Saturday, March 26, 2011

spring hopes eternally



Earlier this week I saw my first golden crocuses and dainty snowdrops and ran home to rake up the leaf mulch in an ecstasy of anticipation. Two days later it snowed. Not a dainty, lace-doilies-floating-down-on-a-zephyr kind of snow, but an aspiring blizzard. I replaced the rake with a shovel.

It's important to have the right tools for the job, whatever the job is. But what kind of a job is a blog, I wonder?

I began writing this back when my first novel was coming out, because I was assured by those in the know that I needed "an Internet presence." Then I made myself a web-site, for the same reason. Was the blog thereby rendered redundant? Not really, because the website is a kind of central clearing house of SG-related data, whereas the blog purported to be more immediate: a kind of diary of idiosyncratic ramblings intended to create a personal relationship with potential readers so that they would like me and want to (ahem) buy my books. Because let's be honest, I am a writer.

However, even though maintaining this blog is a kind of writing, it is not the kind I prefer to do, and takes me away from my real work -- even if all that real work consists of is wrestling with commas or doing arcane and ultimately irrelevant research. In addition, I like you, whoever you are, but I don't even know you! And if I don't have enough time to visit my real friends, why should I spend it flirting with strangers in cyber-space?

Because that is how you cultivate readers, according to My Agent -- and everybody else's. Because if you can't find SUSAN GLICKMAN in flashing disco lights when you are aimlessly trolling the net to avoid doing your taxes (which you should be doing, right about now, by the way) then you won't remember my name the next time you have to suggest a book for your book club to read, or buy a present for your mother-in-law's birthday, or borrow something from the library to read whilst working out at the gym. Or so the thinking goes.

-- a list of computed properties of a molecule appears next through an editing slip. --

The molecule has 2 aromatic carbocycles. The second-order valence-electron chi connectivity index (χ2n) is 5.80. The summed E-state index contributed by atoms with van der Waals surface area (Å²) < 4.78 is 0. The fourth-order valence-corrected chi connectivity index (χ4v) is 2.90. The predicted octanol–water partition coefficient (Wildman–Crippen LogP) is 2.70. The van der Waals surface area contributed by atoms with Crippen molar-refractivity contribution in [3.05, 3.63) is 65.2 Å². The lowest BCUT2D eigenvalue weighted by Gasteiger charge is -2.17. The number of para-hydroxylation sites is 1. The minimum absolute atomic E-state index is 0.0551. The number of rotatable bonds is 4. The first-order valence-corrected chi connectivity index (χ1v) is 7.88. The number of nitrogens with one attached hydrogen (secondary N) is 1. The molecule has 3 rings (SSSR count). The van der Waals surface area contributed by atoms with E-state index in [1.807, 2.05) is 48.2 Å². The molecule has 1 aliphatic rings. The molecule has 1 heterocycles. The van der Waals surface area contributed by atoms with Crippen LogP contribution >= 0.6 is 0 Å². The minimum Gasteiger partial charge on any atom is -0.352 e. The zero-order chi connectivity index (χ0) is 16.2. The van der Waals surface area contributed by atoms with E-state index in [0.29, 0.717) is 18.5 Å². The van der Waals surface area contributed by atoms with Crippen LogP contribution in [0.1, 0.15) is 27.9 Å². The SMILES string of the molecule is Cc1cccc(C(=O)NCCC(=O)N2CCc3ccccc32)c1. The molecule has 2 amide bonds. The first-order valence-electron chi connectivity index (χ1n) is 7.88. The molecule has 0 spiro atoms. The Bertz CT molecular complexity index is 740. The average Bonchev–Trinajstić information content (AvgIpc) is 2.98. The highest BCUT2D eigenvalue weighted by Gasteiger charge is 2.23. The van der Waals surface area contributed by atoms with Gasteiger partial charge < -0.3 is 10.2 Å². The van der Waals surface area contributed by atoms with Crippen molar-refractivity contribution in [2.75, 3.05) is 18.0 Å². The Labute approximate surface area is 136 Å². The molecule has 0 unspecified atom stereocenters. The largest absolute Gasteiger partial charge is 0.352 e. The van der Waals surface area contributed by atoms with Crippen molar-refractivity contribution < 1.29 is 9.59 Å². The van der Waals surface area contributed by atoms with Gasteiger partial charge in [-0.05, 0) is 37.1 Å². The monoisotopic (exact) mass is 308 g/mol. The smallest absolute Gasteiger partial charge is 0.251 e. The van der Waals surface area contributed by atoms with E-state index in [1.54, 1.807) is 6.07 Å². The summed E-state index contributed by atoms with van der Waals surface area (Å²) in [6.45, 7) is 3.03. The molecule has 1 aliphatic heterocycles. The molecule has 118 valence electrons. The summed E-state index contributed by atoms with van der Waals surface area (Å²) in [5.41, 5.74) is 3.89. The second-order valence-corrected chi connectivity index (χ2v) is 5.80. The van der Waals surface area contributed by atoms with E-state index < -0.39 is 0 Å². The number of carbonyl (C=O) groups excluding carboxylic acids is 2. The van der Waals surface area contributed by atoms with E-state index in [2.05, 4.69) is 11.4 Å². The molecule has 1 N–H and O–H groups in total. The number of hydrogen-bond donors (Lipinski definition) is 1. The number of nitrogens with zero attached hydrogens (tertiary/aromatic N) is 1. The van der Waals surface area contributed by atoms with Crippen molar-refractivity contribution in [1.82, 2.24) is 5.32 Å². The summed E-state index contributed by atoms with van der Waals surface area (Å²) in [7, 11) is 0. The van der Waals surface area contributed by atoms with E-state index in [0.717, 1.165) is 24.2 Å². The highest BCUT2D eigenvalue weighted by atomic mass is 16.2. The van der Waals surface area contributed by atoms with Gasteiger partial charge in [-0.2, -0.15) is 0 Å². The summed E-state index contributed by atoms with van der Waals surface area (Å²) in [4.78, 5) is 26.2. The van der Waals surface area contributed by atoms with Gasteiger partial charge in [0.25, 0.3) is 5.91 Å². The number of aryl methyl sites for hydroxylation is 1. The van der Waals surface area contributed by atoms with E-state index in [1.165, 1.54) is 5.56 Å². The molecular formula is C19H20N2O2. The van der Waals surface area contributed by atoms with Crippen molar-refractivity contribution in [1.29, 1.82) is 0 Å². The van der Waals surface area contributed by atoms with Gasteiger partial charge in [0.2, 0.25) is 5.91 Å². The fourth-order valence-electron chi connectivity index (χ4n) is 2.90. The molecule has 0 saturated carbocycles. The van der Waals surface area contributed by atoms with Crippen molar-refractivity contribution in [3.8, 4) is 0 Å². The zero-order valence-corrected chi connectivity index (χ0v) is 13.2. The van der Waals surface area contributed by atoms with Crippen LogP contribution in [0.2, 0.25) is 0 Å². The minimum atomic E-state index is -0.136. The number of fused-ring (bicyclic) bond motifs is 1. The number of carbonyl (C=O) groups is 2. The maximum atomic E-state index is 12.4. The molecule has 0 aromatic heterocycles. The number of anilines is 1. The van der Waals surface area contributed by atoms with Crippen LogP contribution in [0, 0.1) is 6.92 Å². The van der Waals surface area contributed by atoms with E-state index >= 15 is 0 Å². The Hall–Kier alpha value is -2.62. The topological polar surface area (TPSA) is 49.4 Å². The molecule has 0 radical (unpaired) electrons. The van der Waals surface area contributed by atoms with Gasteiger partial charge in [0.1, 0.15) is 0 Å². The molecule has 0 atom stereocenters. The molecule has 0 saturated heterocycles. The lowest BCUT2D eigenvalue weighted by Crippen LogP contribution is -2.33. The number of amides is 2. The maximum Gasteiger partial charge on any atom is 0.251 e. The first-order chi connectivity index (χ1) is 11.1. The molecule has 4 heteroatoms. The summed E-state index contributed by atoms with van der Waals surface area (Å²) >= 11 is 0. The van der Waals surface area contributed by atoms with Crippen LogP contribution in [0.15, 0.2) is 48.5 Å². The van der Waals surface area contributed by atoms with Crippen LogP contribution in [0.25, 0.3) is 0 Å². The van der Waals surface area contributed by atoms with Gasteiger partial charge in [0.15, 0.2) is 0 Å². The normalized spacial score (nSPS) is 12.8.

I would really like to know if anybody ever DOES beg borrow or buy a book because they read someone's blog and thought the font that person chose was dead sexy. Am I wasting my time here? Can I go back to hunting for errant commas? Or should I try to be wittier, smarter, altogether more appealing and hope that I can seduce someone into giving my books a read?

Friday, March 11, 2011

Nice interview with me on another site!

http://www.bookclubbuddy.com/getting-2-know-u/getting-2-know-susan-glickman/

What is your favourite thing about writing?

My favourite thing about writing fiction is the sensation, when it’s going well, of inhabiting another world and other bodies; of living more than one life. It’s exhilarating and terrifying because you have no idea where you are going or how long it will last. My favourite thing about writing poetry is the sensation, when it’s going well, of making something fine; finer than I’d ever hoped I could. In the best of all possible worlds, both these sensations happen simultaneously and that, right there, is my reason for living.

But there are lots of other things I love about writing that keep me going even when I’m not in the zone. I love sharpening pencils, for example. I love having an excuse to make endless cups of tea. I love going for walks with my dog Toby because we both need a break from sitting, for God’s sake, and then finding that the impasse is resolved after about a half an hour of chasing squirrels and admiring my neighbours’ gardens. I love not needing an excuse to buy more books. I love not having to dress up to go to work. I love having articulate friends. I love writing on napkins in caf├ęs and on in little notebooks on trains. I love doing cryptic crossword puzzles and playing Scrabble and reading Roget’s Thesaurus and calling such activities “research.”

Good thing you didn’t ask me what I don’t like about writing however, because there are just as many things I could list there! For instance, I don’t love that look on people’s faces when they ask you what you do and you say you’re a writer and they want to know if you’re famous because of course any good writer would be famous, right? I don’t like the loneliness, and the endless waiting when you send stuff out, and the lack of money. But you didn’t ask, so I won’t answer.

What do you think readers would be most surprised to learn about you?


I’m really funny. But so far that hasn’t made it into my books. I don’t know why. It may be that my humour is a defense against feeling the kinds of things I let myself feel in my writing. Or it may be that my humour is just too improvisational to merit transcription.